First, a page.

The Ari Sephardic Synagogue

HaAri's Favorite Place

The Ari Sephardic Synagogue is the oldest synagogue in Safed. Historical sources refer to this building as early as 1522, and tell us that the synagogue was used by North African Jews and was known at the time as the Eliyahu Hanavi Synagogue. During his time in Safed during the 16th century, the Ari frequently prayed in this synagogue, preferring this location over others mainly due to the fact that its windows looked out onto Mt. Meron and the tomb of Rabbi Shimon Bar Yohai.

It is said that the Ari liked to sit in a little alcove on the eastern side of the synagogue, studying Kabbalah, and that while he was absorbed in his studies, the prophet Elijah, his personal Maggid, appeared. The synagogue was apparently given its present name in the seventeenth century in order to honor the Ari.

Despite its ancient, fortress-like appearance, not much of the original synagogue is left. Most of the structure was destroyed in the massive earthquakes that struck Safed in 1759 and 1837. In 1840, the Italian Jewish philanthropist Yitzhak Guetta donated money for the renovation of the synagogue and a plaque commemorating his efforts hangs above the entrance to the building.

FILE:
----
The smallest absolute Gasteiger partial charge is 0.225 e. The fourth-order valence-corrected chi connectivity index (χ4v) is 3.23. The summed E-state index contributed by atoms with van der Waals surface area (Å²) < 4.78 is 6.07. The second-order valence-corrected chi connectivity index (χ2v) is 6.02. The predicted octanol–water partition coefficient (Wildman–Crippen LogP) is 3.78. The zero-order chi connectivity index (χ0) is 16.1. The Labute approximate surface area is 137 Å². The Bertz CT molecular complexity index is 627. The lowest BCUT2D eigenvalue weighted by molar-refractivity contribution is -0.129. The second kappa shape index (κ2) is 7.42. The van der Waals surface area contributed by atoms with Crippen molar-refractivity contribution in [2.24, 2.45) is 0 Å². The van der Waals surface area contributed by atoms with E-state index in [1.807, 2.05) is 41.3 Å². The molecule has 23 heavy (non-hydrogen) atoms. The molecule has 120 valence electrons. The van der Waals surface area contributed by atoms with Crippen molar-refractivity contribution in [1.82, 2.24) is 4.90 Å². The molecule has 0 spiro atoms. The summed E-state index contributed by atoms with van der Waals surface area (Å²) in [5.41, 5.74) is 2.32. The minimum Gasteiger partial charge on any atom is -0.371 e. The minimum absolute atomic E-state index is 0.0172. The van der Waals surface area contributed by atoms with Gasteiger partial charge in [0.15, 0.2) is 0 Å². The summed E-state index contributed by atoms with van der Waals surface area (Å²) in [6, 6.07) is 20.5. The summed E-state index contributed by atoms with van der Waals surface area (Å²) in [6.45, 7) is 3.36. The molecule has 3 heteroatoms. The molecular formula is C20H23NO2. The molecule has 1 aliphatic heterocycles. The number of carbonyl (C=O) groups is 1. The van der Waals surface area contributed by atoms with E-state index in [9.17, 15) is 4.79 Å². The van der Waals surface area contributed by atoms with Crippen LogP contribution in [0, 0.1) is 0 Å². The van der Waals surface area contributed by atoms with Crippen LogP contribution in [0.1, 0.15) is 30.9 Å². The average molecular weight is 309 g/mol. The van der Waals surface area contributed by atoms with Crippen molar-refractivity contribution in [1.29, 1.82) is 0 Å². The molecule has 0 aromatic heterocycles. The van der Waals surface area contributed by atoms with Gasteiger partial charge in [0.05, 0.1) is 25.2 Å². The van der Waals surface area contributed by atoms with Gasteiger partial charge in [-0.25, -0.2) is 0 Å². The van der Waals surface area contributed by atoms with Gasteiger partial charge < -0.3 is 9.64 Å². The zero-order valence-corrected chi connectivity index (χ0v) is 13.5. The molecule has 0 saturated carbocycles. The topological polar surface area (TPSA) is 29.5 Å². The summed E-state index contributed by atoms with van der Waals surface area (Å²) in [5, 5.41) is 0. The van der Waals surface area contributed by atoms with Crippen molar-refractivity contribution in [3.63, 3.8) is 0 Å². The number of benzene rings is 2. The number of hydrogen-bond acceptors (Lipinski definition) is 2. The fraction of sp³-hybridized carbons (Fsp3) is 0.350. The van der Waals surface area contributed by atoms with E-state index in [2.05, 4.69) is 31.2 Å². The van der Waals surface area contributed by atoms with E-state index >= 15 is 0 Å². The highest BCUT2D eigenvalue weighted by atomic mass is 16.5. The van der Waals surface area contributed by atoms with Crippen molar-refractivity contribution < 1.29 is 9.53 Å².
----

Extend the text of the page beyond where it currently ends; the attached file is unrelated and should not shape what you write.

The Synagogue's Role In The War Of Independence

As the last building situated on the edge of the Jewish quarter, facing out to one of Safed's Arab quarters, the synagogue was an important defensive position prior to and during Israel's War of Independence. During the siege of Safed in 1948, the defenders removed the Torah scrolls from the synagogue and bored holes in the walls for surveillance and shooting. Access to the synagogue was possible only via trenches that led down to the building from the Jewish quarter. The military position that was set up in the synagogue was one of the main obstacles to the Arab invasion of the Jewish quarter during the war.

In the years that followed the establishment of the State of Israel, the building fell into a state of neglect. In the 1980's and ‘90s, radical changes were made in the vicinity surround the synagogue when the large complex of the Braslav Hasidim was constructed. Today, the synagogue is finally being renovated as part of the Safed tourism development project. At present, this beautiful synagogue is open only a few hours daily for Torah lessons, but it has a regular Minyan on Shabbat.